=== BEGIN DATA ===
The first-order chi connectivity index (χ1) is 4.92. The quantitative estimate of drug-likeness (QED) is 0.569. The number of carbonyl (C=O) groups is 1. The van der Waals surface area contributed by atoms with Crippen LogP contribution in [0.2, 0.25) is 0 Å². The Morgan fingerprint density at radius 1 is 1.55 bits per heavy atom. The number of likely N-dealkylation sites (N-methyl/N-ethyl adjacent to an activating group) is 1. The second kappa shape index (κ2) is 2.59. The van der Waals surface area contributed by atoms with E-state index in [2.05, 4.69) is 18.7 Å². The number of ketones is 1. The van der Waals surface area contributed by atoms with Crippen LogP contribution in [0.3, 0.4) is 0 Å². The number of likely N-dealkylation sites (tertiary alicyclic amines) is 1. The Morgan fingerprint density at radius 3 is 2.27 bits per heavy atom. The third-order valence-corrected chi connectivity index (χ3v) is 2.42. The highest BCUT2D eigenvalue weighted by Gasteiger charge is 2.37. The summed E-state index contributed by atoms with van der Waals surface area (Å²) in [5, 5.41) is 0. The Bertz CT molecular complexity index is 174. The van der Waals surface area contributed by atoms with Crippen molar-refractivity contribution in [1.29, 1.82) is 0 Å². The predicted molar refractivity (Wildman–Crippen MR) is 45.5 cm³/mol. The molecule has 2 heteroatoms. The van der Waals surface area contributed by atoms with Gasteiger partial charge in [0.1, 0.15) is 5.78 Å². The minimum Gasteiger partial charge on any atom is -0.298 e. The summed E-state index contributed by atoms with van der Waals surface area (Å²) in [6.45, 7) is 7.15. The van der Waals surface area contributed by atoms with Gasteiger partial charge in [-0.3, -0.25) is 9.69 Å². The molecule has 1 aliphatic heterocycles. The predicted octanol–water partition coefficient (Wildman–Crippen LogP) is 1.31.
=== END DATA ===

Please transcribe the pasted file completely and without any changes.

The first-order chi connectivity index (χ1) is 4.92. The quantitative estimate of drug-likeness (QED) is 0.569. The number of carbonyl (C=O) groups is 1. The van der Waals surface area contributed by atoms with Crippen LogP contribution in [0.2, 0.25) is 0 Å². The Morgan fingerprint density at radius 1 is 1.55 bits per heavy atom. The number of likely N-dealkylation sites (N-methyl/N-ethyl adjacent to an activating group) is 1. The second kappa shape index (κ2) is 2.59. The van der Waals surface area contributed by atoms with E-state index in [2.05, 4.69) is 18.7 Å². The number of ketones is 1. The van der Waals surface area contributed by atoms with Crippen LogP contribution in [0.3, 0.4) is 0 Å². The number of likely N-dealkylation sites (tertiary alicyclic amines) is 1. The Morgan fingerprint density at radius 3 is 2.27 bits per heavy atom. The third-order valence-corrected chi connectivity index (χ3v) is 2.42. The highest BCUT2D eigenvalue weighted by Gasteiger charge is 2.37. The summed E-state index contributed by atoms with van der Waals surface area (Å²) in [5, 5.41) is 0. The Bertz CT molecular complexity index is 174. The van der Waals surface area contributed by atoms with Crippen molar-refractivity contribution in [1.29, 1.82) is 0 Å². The predicted molar refractivity (Wildman–Crippen MR) is 45.5 cm³/mol. The molecule has 2 heteroatoms. The van der Waals surface area contributed by atoms with Gasteiger partial charge in [0.1, 0.15) is 5.78 Å². The minimum Gasteiger partial charge on any atom is -0.298 e. The summed E-state index contributed by atoms with van der Waals surface area (Å²) in [6.45, 7) is 7.15. The van der Waals surface area contributed by atoms with Gasteiger partial charge in [-0.3, -0.25) is 9.69 Å². The molecule has 1 aliphatic heterocycles. The predicted octanol–water partition coefficient (Wildman–Crippen LogP) is 1.31.